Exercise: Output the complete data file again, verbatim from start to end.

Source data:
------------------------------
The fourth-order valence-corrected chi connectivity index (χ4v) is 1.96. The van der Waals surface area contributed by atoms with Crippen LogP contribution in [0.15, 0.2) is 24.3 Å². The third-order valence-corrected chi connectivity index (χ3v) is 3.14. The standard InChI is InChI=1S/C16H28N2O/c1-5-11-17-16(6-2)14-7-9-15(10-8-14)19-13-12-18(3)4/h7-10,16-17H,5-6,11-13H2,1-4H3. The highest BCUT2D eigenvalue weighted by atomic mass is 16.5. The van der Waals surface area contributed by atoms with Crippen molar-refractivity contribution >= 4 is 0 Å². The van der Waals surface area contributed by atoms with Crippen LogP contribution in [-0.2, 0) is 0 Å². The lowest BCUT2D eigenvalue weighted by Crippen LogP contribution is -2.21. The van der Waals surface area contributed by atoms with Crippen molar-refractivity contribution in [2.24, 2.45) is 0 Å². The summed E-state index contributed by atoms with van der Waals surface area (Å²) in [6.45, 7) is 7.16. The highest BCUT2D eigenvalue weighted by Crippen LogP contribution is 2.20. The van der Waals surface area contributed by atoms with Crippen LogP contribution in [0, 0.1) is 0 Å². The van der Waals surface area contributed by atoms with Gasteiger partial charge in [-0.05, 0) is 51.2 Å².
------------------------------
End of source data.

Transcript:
The fourth-order valence-corrected chi connectivity index (χ4v) is 1.96. The van der Waals surface area contributed by atoms with Crippen LogP contribution in [0.15, 0.2) is 24.3 Å². The third-order valence-corrected chi connectivity index (χ3v) is 3.14. The standard InChI is InChI=1S/C16H28N2O/c1-5-11-17-16(6-2)14-7-9-15(10-8-14)19-13-12-18(3)4/h7-10,16-17H,5-6,11-13H2,1-4H3. The highest BCUT2D eigenvalue weighted by atomic mass is 16.5. The van der Waals surface area contributed by atoms with Crippen molar-refractivity contribution >= 4 is 0 Å². The van der Waals surface area contributed by atoms with Crippen LogP contribution in [-0.2, 0) is 0 Å². The lowest BCUT2D eigenvalue weighted by Crippen LogP contribution is -2.21. The van der Waals surface area contributed by atoms with Crippen molar-refractivity contribution in [2.24, 2.45) is 0 Å². The summed E-state index contributed by atoms with van der Waals surface area (Å²) in [6.45, 7) is 7.16. The highest BCUT2D eigenvalue weighted by Crippen LogP contribution is 2.20. The van der Waals surface area contributed by atoms with Crippen LogP contribution in [0, 0.1) is 0 Å². The van der Waals surface area contributed by atoms with Gasteiger partial charge in [-0.05, 0) is 51.2 Å².